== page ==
Artfully arranged, perfectly balanced, and uniquely suitable for desk dining, ekiben, the beautiful bento boxes sold in Japanese train stations, put American’s ho-hum lunchboxes to shame. These boxed grab-and-go meals are housed in special divided containers and beautifully wrapped in printed paper. Inside, a carefully balanced meal sits arranged like a painter’s palette. Bento Boxes are a feast for the eyes, but making your own bento lunches can offer more than just looks. “Packing a bento box can help you create a nutrient-rich, balanced and portion-controlled meal,” says Detroit-based dietitian Caroline Margolis, RD.
Here, five bento-culture takeaways that can help you step up your lunchbox game.
1. Set the “table.” Sitting down to a homemade lunch arranged in a beautiful bento box focuses your senses on the meal, which studies have shown can help with digestion and weight loss. “Mixed on a plate, it’s easy to not appreciate what is in front of you and easier to over-consume,” says Margolis. “Eating from a bento box allows us to slow down, appreciate the crunch or the beauty of the ingredients in front of us.”
The boxes themselves come in a wide array of wooden, lacquered, plastic, or metal models; some even include a thermos for soup or green tea, a cold pack to help keep foods cool, chopsticks or sporks, and a color-coordinated napkin. The nifty compartments also serve as built-in portion control.
2. Stick with seasonal foods. The Japanese are acutely aware of the changing seasons and celebrate the time of year by eating local, in-season foods. Part of this is ascetic tradition, but eating seasonally also makes sense from a taste and an economic standpoint. When you pack a lunch with local, seasonal fruits and vegetables, you’re eating foods that don’t require a long transport time to your plate—typically making them more affordable and the epitome of fresh. Savoring the beginning of spring with delicate asparagus spears, the height of summer with a simple tomato salad, the coming of autumn with a butternut squash salad, and winter with cozy root vegetable soup can add more enjoyment to every meal.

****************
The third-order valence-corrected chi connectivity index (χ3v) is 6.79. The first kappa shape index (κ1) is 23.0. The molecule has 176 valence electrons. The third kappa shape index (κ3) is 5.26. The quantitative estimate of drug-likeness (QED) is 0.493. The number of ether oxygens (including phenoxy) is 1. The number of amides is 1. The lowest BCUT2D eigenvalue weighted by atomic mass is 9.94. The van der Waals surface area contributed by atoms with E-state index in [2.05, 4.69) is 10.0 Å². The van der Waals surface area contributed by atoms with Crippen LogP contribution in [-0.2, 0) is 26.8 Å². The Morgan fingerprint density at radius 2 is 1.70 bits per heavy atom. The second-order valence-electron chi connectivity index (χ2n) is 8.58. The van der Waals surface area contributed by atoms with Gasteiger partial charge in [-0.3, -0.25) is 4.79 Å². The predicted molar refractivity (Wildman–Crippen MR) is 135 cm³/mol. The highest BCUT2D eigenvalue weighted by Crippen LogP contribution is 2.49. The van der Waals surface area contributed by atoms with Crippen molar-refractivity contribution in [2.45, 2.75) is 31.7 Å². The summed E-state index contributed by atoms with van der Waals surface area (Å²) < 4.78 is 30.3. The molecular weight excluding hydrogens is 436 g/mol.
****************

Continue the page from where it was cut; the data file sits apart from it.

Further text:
3. Vary textures. Instead of containing one uniform thing, say a sandwich or one big bowl of salad, Japanese bento boxes include several small portions of different dishes with a focus on balancing textures, flavors, and cooking methods (think: a soft rice ball wrapped in nori seaweed, crunchy pan-fried gyoza, simmered mixed vegetables lightly glazed in soy sauce). A variety of textures doesn’t just make a meal fun to eat, research also shows it can help with satiety. According to a study in Appetite, when people eat a texturally complex meal, they tend to feel full faster than when they eat a low-texture meal with the same amount of flavor and calories.
4. Eat with your eyes. Japanese cooks intentionally vary the colors of ingredients in bento boxes to make them visually appealing. Generally, each bento box will include a white food (often rice), a yellow food (such as a small portion of omelet), a red food (shrimp, pickled ume plum for instance), a green food (like spinach salad or cooked greens), and a black food (fish or a nori seaweed-wrapped rice ball). How can this color assortment help you? Studies show that diners rate artfully plated food as being tastier than sloppily arranged meals prepared with identical ingredients, and that diners tend to assign more value to food that looks appetizing. This diversity of colors leads the eye around the box, adding anticipation to the meal, but it also fits neatly into the “eat the rainbow” tenant recommended by the American Heart Association as a way to consume a variety of nutrients.
5. Keep it simple. Making a Japanese bento-inspired lunch doesn’t mean you have to get up at the crack of dawn to painstakingly arrange cartoon kitty faces on your rice or cut out tiny carrot flowers for every bite of salad (though that can be fun if you’re into it). When assembling a bento for yourself, adding visual appeal can be as easy as putting a halved cherry tomato in a dark corner of the box to add little pop of appetizing red or garnishing grilled fish with a thin half-moon slice of lemon and a rumple of pickled ginger. To vary texture, add a small cup of roasted almonds, a handful of edamame sprinkled with crunchy sea salt, or a little cup of creamy chia pudding to your bento. It just takes a bit of planning, a creative use of leftovers, and a little internet inspiration.
Hungry for more? Check out 7 Quick and Healthy Lunch Ideas for School or Work for more bento box lunch ideas!